Christmas Bells

Christmas Bells
Christmas Bells - Blandfordia nobilis

Sunday, January 16, 2011

Yellow Leek Orchid - slow to flower this season

Yesterday, when commenting upon how "regular" in flowering time are the Liliums I grow, I made a rash promise to discuss the late flowering of some species of orchids. Already I have had my Orchid colleague, Colin Rowan teasing me about that promise. Well, for what it is worth, here it is.

I am going to discuss the Prasophyllum flavum - the Yellow Leek Orchid. As PlantNET says, it flowers from October to January.

Small plant of Prasophyllum flavum
I have seen this Orchid flower, in Penrose, here the Highlands, in the first week of November, over several years. Consequently I took that to be the "normal" flowering time at this altitude. 
Prasophyllum flavum - Yellow Leek Orchid
Several weeks ago I found a number of these plants flowering beside Tourist Road, in Kangaloon, along with Hyacinth Orchids, which are a normal summer-flowering species. This was the first time I have seen this species in that area - a fact I put down the the good rain we have had this year.
Prasophyllum flavum - the Yellow Leek Orchid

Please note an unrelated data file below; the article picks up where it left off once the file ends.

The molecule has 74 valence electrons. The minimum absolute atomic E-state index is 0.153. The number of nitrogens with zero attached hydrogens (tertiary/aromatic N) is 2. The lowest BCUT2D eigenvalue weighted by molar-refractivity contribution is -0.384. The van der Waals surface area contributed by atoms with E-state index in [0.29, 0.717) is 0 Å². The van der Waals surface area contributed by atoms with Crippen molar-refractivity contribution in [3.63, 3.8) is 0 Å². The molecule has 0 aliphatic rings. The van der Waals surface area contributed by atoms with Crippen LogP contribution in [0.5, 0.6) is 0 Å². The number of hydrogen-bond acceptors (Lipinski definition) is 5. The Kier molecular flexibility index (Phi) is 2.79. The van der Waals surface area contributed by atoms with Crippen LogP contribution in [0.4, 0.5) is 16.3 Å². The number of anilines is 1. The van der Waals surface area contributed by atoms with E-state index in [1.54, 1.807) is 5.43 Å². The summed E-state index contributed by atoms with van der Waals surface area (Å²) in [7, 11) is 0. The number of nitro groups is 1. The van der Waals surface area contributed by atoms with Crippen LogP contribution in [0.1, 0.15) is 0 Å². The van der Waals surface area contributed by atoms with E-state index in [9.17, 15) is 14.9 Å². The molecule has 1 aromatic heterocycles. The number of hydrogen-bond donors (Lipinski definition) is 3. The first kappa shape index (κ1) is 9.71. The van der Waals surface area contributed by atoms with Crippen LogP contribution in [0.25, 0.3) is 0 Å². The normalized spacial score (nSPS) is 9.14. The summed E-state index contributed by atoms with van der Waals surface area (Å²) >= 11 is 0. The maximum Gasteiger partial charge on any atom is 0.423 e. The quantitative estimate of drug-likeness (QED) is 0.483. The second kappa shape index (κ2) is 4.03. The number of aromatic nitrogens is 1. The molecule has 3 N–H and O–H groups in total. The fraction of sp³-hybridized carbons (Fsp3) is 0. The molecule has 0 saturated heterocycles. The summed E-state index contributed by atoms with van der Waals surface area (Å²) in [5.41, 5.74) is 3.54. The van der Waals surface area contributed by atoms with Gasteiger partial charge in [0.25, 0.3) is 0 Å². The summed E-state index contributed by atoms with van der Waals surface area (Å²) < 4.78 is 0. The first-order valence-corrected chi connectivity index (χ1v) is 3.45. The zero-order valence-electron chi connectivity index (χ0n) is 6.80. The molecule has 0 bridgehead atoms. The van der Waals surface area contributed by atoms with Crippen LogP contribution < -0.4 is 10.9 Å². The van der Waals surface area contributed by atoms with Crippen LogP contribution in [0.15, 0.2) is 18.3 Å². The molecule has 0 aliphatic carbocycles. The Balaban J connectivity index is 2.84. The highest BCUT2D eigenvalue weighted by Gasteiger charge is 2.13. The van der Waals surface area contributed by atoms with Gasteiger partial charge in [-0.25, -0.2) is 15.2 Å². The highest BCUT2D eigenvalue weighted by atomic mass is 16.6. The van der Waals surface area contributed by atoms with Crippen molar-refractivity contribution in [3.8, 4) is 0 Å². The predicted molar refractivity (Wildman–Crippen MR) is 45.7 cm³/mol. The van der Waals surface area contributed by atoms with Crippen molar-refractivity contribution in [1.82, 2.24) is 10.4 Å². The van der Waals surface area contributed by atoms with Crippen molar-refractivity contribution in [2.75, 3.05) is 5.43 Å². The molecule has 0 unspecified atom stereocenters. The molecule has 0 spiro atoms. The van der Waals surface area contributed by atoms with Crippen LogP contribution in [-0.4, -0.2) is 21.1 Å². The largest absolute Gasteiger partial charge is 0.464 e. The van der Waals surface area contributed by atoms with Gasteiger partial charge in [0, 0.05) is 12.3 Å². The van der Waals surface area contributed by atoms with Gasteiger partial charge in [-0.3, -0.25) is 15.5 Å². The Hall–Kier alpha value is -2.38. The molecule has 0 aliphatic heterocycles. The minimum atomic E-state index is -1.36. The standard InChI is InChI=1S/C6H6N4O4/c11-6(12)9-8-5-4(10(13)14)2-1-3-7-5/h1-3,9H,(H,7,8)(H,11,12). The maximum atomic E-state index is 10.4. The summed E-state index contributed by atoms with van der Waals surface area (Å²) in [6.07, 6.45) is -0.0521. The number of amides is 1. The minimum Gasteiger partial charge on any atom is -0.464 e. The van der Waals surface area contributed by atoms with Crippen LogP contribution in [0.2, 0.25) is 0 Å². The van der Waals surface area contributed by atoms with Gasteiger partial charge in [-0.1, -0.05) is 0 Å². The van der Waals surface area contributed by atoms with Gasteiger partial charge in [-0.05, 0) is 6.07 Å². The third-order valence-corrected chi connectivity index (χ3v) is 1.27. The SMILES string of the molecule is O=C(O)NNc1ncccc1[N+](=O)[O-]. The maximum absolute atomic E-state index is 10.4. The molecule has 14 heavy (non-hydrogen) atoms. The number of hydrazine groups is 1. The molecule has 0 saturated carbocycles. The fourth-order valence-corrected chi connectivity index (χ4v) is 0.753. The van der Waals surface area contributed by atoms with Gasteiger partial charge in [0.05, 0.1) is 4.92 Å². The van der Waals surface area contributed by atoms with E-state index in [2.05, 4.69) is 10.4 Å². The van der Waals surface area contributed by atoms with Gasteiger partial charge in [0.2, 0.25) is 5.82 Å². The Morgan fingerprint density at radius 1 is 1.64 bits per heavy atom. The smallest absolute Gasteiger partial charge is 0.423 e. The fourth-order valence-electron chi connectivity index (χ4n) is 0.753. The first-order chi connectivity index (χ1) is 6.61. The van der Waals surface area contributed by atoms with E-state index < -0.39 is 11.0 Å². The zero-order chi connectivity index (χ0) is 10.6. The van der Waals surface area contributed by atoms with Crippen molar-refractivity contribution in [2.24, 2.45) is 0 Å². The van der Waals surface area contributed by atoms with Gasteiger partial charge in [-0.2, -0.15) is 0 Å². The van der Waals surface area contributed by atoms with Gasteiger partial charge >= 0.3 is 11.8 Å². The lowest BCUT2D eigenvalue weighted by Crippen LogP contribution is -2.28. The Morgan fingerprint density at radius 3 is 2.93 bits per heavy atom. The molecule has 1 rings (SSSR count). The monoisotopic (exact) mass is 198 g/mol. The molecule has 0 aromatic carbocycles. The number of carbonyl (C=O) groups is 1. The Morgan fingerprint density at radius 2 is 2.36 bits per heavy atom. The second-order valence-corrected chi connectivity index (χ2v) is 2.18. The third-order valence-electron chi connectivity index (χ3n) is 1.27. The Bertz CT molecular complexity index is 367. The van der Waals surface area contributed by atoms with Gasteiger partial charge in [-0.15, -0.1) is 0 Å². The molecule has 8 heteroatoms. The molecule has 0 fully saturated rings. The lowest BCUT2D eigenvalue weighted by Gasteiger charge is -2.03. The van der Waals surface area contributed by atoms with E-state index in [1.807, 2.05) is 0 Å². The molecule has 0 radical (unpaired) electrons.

Then two weeks ago my friend Kirsten found the first of a number of Yellow Leek Orchids when we were looking for other plants along Belmore Falls Road. This area is a wet Eucalypt forest, with dense Proteaceous shrubbery as understorey growth. I was surprised to find these Orchids here, as I have often looked in this area, but never seen these Leek Orchids here, before. 

A tall flowering stem of Prasophyllum flavum
So, is this bold season of flowering of this Yellow Leek Orchid in the Robertson area related to the weather? And are these plants ones which would either not have flowered in drier years, or is it just that they have flowered so freely this year that they have become much more obvious than in previous years?

I cannot offer definitive answers, but I do know that there are closely related plants in the local area (other Prasophyllum species), which flower "like clockwork" in late October and the first two weeks of November. Why is this species suddenly flowering now? It is very tempting to say it is related to the rainfall. 

The best I can do is make the suggestion, and offer to monitor these plants over coming years.

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